Category Archives: Energy

Winners of Mexico blocks expect to drill initial wells within a year

Mexico's three licensing rounds so far all took place in 2015.
Mexico’s three licensing rounds so far all took place in 2015.

By Starr Spencer / Platts

The winners of acreage from the first three bidding rounds in Mexico last year are moving ahead on plans to develop oil from the country’s major energy reforms, with the first wells expected as early as fourth-quarter 2016, representatives of those companies said Tuesday.

Two of the operators, Talos Energy and Roma Energy Holdings, are US headquartered. The third, Mexico’s PetroBal, was formed last year by minerals magnate Alberto Bailleres, president of conglomerate Grupo Bal which owns the world’s largest silver producer.

PetroBal will drill its first well on its block, in Mexico’s Bay of Campeche, by year’s end with US partner Fieldwood Energy, Carlos Morales Gil, previously director general of E&P for Mexican state oil company Pemex, said at the Offshore Technology Conference.

After that, “we will analyze the well results, maybe drill a few more wells in 2017, and propose a development plan,” Gil said, adding first production will likely be in 2019.

Mexico’s three licensing rounds so far — actually, these were three phases of its Round One — all took place in 2015. A fourth phase featuring 10 deepwater blocks is planned for December. In addition, Roma Energy Holdings CEO Alexandro Rovirosa told Platts on the conference sidelines that it will drill its first well early next year on a block it won in a separate Mexico bidding last December.

CEO confident in cuts at Mexico oil giant Pemex

Market Watch – José Antonio González Anaya, who is about to complete his first 100 days as Pemex CEO, has probably the toughest job in Mexico’s government: turning around an oil company that lost $30 billion last year, has seen oil output decline for 11 consecutive years, faces unfunded pension liabilities of $86 billion and is badly overstretched and overstaffed.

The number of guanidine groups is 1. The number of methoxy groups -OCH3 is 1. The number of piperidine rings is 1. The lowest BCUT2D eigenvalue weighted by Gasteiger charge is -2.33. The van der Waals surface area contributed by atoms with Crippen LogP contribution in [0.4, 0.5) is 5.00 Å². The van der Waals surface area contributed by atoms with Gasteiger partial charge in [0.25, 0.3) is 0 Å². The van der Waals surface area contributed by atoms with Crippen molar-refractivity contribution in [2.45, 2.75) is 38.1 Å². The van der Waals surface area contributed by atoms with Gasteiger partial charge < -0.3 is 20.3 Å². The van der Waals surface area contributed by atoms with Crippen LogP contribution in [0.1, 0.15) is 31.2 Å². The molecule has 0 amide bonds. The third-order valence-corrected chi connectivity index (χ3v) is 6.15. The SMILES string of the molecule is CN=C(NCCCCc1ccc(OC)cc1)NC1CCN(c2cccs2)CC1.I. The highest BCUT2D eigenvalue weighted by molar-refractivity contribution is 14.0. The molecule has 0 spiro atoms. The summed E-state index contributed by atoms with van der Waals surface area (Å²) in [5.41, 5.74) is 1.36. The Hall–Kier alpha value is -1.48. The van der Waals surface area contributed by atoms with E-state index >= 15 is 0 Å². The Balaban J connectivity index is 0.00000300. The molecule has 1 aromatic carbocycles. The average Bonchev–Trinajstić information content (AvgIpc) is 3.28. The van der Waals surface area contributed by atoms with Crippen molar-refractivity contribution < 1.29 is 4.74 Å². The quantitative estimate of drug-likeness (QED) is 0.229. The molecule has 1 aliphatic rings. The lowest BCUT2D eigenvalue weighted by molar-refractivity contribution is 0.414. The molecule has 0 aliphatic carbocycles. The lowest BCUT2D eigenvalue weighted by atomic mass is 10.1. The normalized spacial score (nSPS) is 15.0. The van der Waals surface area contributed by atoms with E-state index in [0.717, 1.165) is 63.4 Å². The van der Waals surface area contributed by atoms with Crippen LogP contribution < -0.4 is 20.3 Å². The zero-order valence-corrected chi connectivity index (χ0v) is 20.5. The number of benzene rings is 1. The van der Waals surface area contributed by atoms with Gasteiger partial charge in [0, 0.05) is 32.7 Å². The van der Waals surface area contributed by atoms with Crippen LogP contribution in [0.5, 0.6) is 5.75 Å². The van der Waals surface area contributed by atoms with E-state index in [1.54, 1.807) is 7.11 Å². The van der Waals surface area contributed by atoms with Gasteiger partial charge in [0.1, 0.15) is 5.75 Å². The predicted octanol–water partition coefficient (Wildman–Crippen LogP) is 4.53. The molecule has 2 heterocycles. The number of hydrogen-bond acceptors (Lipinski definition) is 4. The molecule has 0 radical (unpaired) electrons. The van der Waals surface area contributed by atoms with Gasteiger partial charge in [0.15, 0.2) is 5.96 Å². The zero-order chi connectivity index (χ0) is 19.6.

Mexico government to support Pemex with $4.2 billion

Last year, Pemex eliminated around 12,000 positions of retired workers, and that process, including early retirement, is expected to continue in 2016.
Last year, Pemex eliminated around 12,000 positions of retired workers, and that process, including early retirement, is expected to continue in 2016.

By Juan Montes / Wall Street Journal

Mexico’s government said Wednesday it will support troubled state-oil firm Petróleos Mexicanos, or Pemex, with $4.2 billion in fresh capital and money to make this year’s pension payments, a step some analysts saw as insufficient if oil prices remain low.

Depressed oil prices and declining oil production have led to a liquidity crunch in recent months for Pemex, Mexico’s largest company by sales and the world’s eighth-largest oil producer. The move was widely expected after the government repeatedly said it would provide financial support to Pemex, which contributes nearly 20 percent of the federal budget.

But some observers were expecting a bolder recapitalization, given that Pemex owes about $6.9 billion in overdue payments to suppliers and the firm’s total unfunded pension-liabilities amount to $86 billion.

“This is not a long-term solution, but rather a bandage to ease Pemex’s short-term cash problem,” said Antonio Juárez, an energy consultant and former Energy Ministry official. He said more support could come if oil prices don’t rebound significantly or if Pemex fails to deliver on spending cuts to which it has committed.

Mexico first power auction awards 1,750 MW to wind, solar firms

Mexico is seeking to add 20 gigawatts of clean energy in the next 15 years.
Mexico is seeking to add 20 gigawatts of clean energy in the next 15 years.

By Vanessa Dezem  and Adam Williams / Bloomberg

Renewable energy developers won contracts to produce 1,720 megawatts of power in Mexico during the country’s first-ever private auction after the government ended a decades-long state electricity monopoly in 2013.

Seven wind and solar companies including Enel Green Power, SunPower Systems Mexico and Recurrent Energy won 15-year contracts to rights to provide the state-owned Comision Federal de Electricidad with power beginning in 2018, Cesar Emiliano Hernandez, Mexico’s deputy electricity minister, said in Mexico City.